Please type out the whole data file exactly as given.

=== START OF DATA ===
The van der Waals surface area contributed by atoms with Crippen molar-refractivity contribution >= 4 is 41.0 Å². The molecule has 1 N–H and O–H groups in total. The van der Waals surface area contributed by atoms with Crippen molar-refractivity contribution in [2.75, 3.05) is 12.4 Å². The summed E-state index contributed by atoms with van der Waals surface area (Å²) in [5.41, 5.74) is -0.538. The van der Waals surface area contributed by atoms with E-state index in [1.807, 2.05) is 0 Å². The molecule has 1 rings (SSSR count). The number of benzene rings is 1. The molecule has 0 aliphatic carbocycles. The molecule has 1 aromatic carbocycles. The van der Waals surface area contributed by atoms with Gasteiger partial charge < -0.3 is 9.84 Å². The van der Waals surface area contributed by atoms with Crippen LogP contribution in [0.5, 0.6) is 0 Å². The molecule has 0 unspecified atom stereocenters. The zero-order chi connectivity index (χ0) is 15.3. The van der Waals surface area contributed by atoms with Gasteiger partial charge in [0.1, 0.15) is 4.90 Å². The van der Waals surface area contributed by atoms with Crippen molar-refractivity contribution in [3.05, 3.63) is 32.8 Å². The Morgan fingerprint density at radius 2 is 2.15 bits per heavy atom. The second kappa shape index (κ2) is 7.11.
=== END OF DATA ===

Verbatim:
The van der Waals surface area contributed by atoms with Crippen molar-refractivity contribution >= 4 is 41.0 Å². The molecule has 1 N–H and O–H groups in total. The van der Waals surface area contributed by atoms with Crippen molar-refractivity contribution in [2.75, 3.05) is 12.4 Å². The summed E-state index contributed by atoms with van der Waals surface area (Å²) in [5.41, 5.74) is -0.538. The van der Waals surface area contributed by atoms with E-state index in [1.807, 2.05) is 0 Å². The molecule has 1 rings (SSSR count). The number of benzene rings is 1. The molecule has 0 aliphatic carbocycles. The molecule has 1 aromatic carbocycles. The van der Waals surface area contributed by atoms with Gasteiger partial charge < -0.3 is 9.84 Å². The van der Waals surface area contributed by atoms with Crippen LogP contribution in [0.5, 0.6) is 0 Å². The molecule has 0 unspecified atom stereocenters. The zero-order chi connectivity index (χ0) is 15.3. The van der Waals surface area contributed by atoms with Gasteiger partial charge in [0.1, 0.15) is 4.90 Å². The van der Waals surface area contributed by atoms with Crippen molar-refractivity contribution in [3.05, 3.63) is 32.8 Å². The Morgan fingerprint density at radius 2 is 2.15 bits per heavy atom. The second kappa shape index (κ2) is 7.11.